A volume of 750 µL of the negative or positive control was similarly applied to further groups of three corneas. These corneas were subject to the procedures detailed above.

Corneas treated with the test article were noted to be slightly opaque. Corneas treated with the positive control article were cloudy and blistered. The mean opacity reading for the test article was 8.3, for the negative control was 0.0 and for the positive control was 75.7. The mean group corrected optical density for the test article was 0.226 for the negative control was 0.0 and for the positive control was 0.595. The test article produced an IVIS score of 11.73 and was not considered to be corrosive or severely irritating to the eye according to the BCOP assay.

An in vivo eye irritation test was therefore conducted. The undiluted test article (0.1 mL) was instilled into one conjunctival sac of a New Zealand White rabbit on Day 1. Ocular reactions were assessed for three days after treatment.

Scattered or diffuse areas of cornea opacity were noted 4 hours after instillation, with easily discernible translucent areas of corneal opacity noted from 24 to 72 hours after treatment. Iridial inflammation was noted at all time points from 30 minutes to 72 hours after instillation. Moderate conjunctival irritation was noted 30 minutes, 1, 4 and 24 hours after instillation with severe conjunctival irritation noted 24, 48 and 72 hours after instillation.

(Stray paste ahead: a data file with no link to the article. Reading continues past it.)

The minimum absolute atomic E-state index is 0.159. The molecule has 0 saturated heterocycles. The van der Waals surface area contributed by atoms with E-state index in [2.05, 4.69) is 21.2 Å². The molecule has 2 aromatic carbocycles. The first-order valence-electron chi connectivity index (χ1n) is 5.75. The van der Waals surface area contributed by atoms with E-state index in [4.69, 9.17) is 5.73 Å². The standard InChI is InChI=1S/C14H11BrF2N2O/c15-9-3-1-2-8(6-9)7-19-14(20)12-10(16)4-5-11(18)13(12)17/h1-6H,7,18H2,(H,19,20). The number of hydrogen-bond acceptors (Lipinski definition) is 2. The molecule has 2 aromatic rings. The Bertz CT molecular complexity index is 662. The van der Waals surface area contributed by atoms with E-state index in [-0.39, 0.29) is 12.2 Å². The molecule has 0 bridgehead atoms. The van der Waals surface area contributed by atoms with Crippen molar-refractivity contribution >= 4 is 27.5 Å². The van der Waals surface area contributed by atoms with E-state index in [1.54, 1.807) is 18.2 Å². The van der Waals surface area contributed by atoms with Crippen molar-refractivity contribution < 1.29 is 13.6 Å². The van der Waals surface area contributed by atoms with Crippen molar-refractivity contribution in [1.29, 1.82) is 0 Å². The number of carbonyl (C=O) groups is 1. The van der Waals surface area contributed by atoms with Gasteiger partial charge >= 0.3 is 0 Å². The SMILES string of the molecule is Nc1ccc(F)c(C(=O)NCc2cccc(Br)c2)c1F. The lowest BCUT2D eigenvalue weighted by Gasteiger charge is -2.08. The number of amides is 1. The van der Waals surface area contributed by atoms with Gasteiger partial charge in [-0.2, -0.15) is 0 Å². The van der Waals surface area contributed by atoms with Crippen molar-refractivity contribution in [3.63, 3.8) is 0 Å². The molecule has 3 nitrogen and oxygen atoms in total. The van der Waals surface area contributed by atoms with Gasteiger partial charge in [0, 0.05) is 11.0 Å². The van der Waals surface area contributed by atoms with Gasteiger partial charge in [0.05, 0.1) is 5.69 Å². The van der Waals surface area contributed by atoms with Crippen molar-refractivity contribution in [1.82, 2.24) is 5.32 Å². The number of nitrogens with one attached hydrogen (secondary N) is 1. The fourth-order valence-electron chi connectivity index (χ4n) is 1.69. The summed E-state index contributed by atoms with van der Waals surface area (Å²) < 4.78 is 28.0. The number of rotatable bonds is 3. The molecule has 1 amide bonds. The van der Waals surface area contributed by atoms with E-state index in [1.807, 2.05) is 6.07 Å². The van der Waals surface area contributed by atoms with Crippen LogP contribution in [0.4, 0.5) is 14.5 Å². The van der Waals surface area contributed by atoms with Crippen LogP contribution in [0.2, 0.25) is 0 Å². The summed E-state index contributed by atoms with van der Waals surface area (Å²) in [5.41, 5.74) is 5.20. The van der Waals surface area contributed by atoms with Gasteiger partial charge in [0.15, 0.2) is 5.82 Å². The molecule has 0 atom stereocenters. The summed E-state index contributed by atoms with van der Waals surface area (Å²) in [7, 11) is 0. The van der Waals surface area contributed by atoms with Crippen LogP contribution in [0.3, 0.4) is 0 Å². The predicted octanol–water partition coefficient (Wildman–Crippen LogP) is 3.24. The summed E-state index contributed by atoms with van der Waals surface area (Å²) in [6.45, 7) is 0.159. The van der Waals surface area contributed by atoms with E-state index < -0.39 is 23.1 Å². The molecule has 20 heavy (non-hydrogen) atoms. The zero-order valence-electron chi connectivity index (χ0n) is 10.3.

Maximal conjunctival inflammation (swelling grade 4) was noted 24 hours after instillation and was associated with redness grade 3 at 48 hours after instillation. As there was no evidence of recovery by the 72-hour observation, the animal was humanely killed after the 72-hour observation in accordance with the UK Home Office Guidelines on Eye Irritation Tests (published March 2006).